Poisoning The Pecks of Grand Rapids by Toblin T. Buhk
GRAND RAPIDS, MI — Were it not for a mysterious telegram from New York, poisoner Arthur Warren Waite might have gotten away with it.
“To Mr. and Mrs. Percy Peck: Suspicion aroused, demand autopsy, do not reveal telegram.”
Signed “K. Adams,” the terse message launched an investigation that exposed an insidious murder plot by Waite, son-in-law of John Peck, a wealthy Grand Rapids businessman who, along with wife Hannah, died by poisoning in 1916.
The deaths, subsequent investigation and trial of Waite made national headlines at the time. Nearly 100 years later, the case is still famous famous in West Michigan and talked about regularly in historical circles.
This month, The History Press published a detailed, 180-page historical narrative of the case, written by Jenison author and true crime novelist Tobin T. Buhk.
“Poisoning The Pecks of Grand Rapids: The Scandalous 1916 Murder Plot” traces the footsteps of poisoner Arthur Waite from his marriage to Clara Peck at Fountain Street Church in 1915 to his death by electrocution at Sing Sing Prison in 1917.
The book details the run-up to the murders, the investigation and trial, as well as Waite’s desperate attempts to cover-up his acts — which he later described in astonishing detail on the witness stand. It delves into the poisoner’s lavish double-life and includes a glimpse into his last days on death row.
“This case is still studied by students,” said Buhk, who made extensive use of trial transcripts and investigation records held by the Lloyd Sealy Library at the John Jay College of Criminal Justice, City University of New York.
“It left a dent in everyone’s life,” said Buhk. “Anyone involved in the prosecution of Waite considered it a key moment in their careers.”
Major points of the case are well known.
Waite, son of a wholesale grocer, grew up in Grand Rapids and graduated from dental school at the University of Michigan. He wooed Clara Peck, daughter of millionaire pharmacist and entrepreneur John Peck, whose namesake drug store occupied the triangular building at the corner of North Division Avenue and Monroe Center NW in downtown Grand Rapids now occupied by the MoDiv retail incubator.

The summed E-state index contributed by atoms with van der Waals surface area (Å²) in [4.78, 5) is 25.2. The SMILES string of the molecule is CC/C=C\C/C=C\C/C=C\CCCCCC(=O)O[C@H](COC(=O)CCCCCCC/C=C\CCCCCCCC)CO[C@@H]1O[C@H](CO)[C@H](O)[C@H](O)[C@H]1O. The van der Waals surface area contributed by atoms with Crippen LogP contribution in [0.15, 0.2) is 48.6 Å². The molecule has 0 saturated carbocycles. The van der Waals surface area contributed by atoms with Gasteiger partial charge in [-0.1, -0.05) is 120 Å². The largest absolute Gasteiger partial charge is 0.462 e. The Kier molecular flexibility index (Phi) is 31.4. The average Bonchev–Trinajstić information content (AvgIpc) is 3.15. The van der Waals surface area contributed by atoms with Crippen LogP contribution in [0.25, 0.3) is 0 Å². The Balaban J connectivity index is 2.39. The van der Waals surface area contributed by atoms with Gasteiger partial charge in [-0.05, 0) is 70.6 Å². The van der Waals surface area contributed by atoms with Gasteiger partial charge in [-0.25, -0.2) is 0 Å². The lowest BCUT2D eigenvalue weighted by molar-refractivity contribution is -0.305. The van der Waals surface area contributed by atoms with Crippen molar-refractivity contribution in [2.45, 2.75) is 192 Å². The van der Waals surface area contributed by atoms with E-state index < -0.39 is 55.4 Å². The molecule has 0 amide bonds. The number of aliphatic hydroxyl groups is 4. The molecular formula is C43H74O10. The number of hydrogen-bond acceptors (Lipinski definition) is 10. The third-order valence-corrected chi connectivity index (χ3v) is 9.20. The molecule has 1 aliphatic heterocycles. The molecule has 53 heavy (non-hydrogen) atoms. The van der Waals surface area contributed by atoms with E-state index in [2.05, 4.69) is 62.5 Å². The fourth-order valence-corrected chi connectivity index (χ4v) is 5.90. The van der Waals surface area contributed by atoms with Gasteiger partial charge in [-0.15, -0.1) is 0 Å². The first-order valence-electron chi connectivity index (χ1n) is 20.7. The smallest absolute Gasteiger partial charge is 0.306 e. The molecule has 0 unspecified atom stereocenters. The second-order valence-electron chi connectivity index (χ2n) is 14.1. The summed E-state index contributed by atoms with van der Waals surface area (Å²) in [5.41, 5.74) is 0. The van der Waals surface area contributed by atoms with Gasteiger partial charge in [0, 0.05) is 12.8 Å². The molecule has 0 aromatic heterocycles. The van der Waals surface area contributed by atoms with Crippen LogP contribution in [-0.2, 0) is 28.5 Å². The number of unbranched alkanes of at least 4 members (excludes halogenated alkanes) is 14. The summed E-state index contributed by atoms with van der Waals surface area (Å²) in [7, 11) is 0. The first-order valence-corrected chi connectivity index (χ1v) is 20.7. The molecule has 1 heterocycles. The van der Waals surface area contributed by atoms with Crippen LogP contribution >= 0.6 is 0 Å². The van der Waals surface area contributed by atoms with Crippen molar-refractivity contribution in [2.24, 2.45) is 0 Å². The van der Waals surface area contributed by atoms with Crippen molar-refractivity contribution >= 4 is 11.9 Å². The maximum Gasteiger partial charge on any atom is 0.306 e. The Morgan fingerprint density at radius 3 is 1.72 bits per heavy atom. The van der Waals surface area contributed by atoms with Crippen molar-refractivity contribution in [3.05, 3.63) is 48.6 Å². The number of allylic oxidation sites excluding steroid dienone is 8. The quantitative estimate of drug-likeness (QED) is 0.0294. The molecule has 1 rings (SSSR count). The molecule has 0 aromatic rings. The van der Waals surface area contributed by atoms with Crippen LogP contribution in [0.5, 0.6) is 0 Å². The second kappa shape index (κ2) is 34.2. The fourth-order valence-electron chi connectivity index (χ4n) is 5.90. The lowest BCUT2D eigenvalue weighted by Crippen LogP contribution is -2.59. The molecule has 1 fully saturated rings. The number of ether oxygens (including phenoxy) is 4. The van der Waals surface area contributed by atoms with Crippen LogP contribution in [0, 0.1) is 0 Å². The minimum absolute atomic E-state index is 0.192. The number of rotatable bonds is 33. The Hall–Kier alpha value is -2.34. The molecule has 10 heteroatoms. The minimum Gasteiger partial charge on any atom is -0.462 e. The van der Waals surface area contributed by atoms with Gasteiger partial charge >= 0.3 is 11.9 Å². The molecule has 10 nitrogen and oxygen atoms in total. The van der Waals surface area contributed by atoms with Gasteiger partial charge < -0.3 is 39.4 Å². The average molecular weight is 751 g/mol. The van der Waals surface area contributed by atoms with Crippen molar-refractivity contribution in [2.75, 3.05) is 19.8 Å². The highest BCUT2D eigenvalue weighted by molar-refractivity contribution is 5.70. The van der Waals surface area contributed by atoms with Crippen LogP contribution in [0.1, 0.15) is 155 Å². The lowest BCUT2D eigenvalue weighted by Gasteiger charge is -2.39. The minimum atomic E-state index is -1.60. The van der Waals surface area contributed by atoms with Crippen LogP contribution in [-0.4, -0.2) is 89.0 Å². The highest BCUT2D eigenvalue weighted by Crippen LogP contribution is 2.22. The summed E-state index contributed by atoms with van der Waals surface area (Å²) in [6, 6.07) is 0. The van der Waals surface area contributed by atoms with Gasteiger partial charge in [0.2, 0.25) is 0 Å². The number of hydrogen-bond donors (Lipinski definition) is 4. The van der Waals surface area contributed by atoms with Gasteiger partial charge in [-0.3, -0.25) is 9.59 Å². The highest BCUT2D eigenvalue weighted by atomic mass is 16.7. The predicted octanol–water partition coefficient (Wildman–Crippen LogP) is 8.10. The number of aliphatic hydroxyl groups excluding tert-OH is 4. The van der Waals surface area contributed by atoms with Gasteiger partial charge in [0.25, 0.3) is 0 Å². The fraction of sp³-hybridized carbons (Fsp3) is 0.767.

Once married, Waite began extensive attempts to poison the Pecks by first dosing mother-in-law Hannah Peck’s food with a mixture of diphtheria and influenza germs. The scheme worked and the elderly woman fell ill and died in January 1916.
The motive: Money. Waite sought his wife’s inheritance.
John Peck had a tougher constitution and Waite’s attempts to dose him with illness-causing germs fell short. Finally, in March 1916, Waite resorted to arsenic-laced eggnog and finished his father-in-law off by suffocating the man with a pillow.
The plot occurred largely in New York, where Waite was using Peck family money to lead a double life with mistress Margaret Horton.
Had Waite successfully infected John Peck with an illness virulent enough to cause his death — he tried diphtheria, tuberculosis, typhus and influenza — he likely would have gotten away with the murders. But he couldn’t get virulent enough germs and preserve them in a way that kept them dangerous, Buhk said.
Waite also tried to kill Peck’s sister, Catherine, with germs.
“The depth of Waite’s deception was shocking to people,” said Buhk. Newspaper accounts of the time referred to the man’s “tissue of lies.
Waite tried to have John Peck’s body cremated quickly in order to destroy the evidence of arsenic poisoning. He’d managed it with Hannah Peck, but a friend of the family got suspicious after having watched both Pecks die in Waite’s posh Manhattan apartment.
The telegram back to Grand Rapids was Waite’s undoing.
The cause of Hannah Peck’s death was initially listed as kidney failure, and John Peck’s as heart disease. Peck’s son, Percy, alerted by the telegram, met Waite and Clara at Union Depot in Grand Rapids and demanded his father’s body.
From there, the plot unraveled thanks in no small part to Rev. Alfred Wesley Wishart of Fountain Street Church, who traveled to New York with Percy Peck to interview undertakers and helped make initial breaks in the case.
Wishart, who had married Arthur and Clara, was not one to let a wrong go uncorrected, said Buhk. The late pastor is a bit of an unsung hero in the case, which was also investigated by noted private sleuth Raymond Schindler.
Waite’s confessions during the trial — an insanity defense strategy that failed — helped provide vivid accounting of the poisoners actions for Buhk’s book.
In contrast to some historical sleuthing, Buhk said whittling a narrative out of an over-abundance of source material was the difficulty in writing “Poisoning The Pecks.”
The book follows Buhk’s other recent novelized true crime stories, “The Shocking Story of Helmuth Schmidt: Michigan’s Original Lonely Hearts Killer,” and “Michigan’s Strychnine Saint: The Curious Case of Mary McKnight.”
“I wanted this to be a readable narrative, something you could go back to 1916 and follow along with the investigators,” he said.